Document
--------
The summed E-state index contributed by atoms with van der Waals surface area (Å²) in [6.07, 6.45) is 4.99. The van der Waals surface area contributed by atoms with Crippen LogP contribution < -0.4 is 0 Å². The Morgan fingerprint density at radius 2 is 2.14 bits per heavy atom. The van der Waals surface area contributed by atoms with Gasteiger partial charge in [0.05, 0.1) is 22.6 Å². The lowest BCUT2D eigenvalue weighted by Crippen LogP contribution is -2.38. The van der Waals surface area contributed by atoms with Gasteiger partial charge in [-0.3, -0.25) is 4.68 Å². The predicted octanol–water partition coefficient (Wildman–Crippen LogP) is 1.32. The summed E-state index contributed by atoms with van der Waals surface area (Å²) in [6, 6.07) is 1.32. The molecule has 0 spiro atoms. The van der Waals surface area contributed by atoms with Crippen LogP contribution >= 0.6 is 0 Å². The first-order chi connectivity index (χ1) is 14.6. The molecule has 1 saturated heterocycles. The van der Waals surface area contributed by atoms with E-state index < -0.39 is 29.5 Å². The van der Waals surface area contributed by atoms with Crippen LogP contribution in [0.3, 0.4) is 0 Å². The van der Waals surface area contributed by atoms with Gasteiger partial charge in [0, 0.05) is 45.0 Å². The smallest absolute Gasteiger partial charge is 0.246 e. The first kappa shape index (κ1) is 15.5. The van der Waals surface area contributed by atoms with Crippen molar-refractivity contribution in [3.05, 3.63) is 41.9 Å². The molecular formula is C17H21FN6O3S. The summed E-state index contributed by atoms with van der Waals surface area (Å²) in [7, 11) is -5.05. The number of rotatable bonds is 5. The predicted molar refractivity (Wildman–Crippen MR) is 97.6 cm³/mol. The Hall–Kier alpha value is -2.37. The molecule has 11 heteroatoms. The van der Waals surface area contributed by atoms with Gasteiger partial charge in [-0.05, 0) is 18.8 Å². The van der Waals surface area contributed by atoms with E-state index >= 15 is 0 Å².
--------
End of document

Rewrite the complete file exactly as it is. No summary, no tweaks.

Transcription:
The summed E-state index contributed by atoms with van der Waals surface area (Å²) in [6.07, 6.45) is 4.99. The van der Waals surface area contributed by atoms with Crippen LogP contribution < -0.4 is 0 Å². The Morgan fingerprint density at radius 2 is 2.14 bits per heavy atom. The van der Waals surface area contributed by atoms with Gasteiger partial charge in [0.05, 0.1) is 22.6 Å². The lowest BCUT2D eigenvalue weighted by Crippen LogP contribution is -2.38. The van der Waals surface area contributed by atoms with Gasteiger partial charge in [-0.3, -0.25) is 4.68 Å². The predicted octanol–water partition coefficient (Wildman–Crippen LogP) is 1.32. The summed E-state index contributed by atoms with van der Waals surface area (Å²) in [6, 6.07) is 1.32. The molecule has 0 spiro atoms. The van der Waals surface area contributed by atoms with Crippen LogP contribution >= 0.6 is 0 Å². The first-order chi connectivity index (χ1) is 14.6. The molecule has 1 saturated heterocycles. The van der Waals surface area contributed by atoms with E-state index < -0.39 is 29.5 Å². The van der Waals surface area contributed by atoms with Crippen LogP contribution in [0.3, 0.4) is 0 Å². The van der Waals surface area contributed by atoms with Gasteiger partial charge in [0, 0.05) is 45.0 Å². The smallest absolute Gasteiger partial charge is 0.246 e. The first kappa shape index (κ1) is 15.5. The van der Waals surface area contributed by atoms with Crippen molar-refractivity contribution in [3.05, 3.63) is 41.9 Å². The molecular formula is C17H21FN6O3S. The summed E-state index contributed by atoms with van der Waals surface area (Å²) in [7, 11) is -5.05. The number of rotatable bonds is 5. The predicted molar refractivity (Wildman–Crippen MR) is 97.6 cm³/mol. The Hall–Kier alpha value is -2.37. The molecule has 11 heteroatoms. The van der Waals surface area contributed by atoms with Gasteiger partial charge in [-0.05, 0) is 18.8 Å². The van der Waals surface area contributed by atoms with E-state index >= 15 is 0 Å².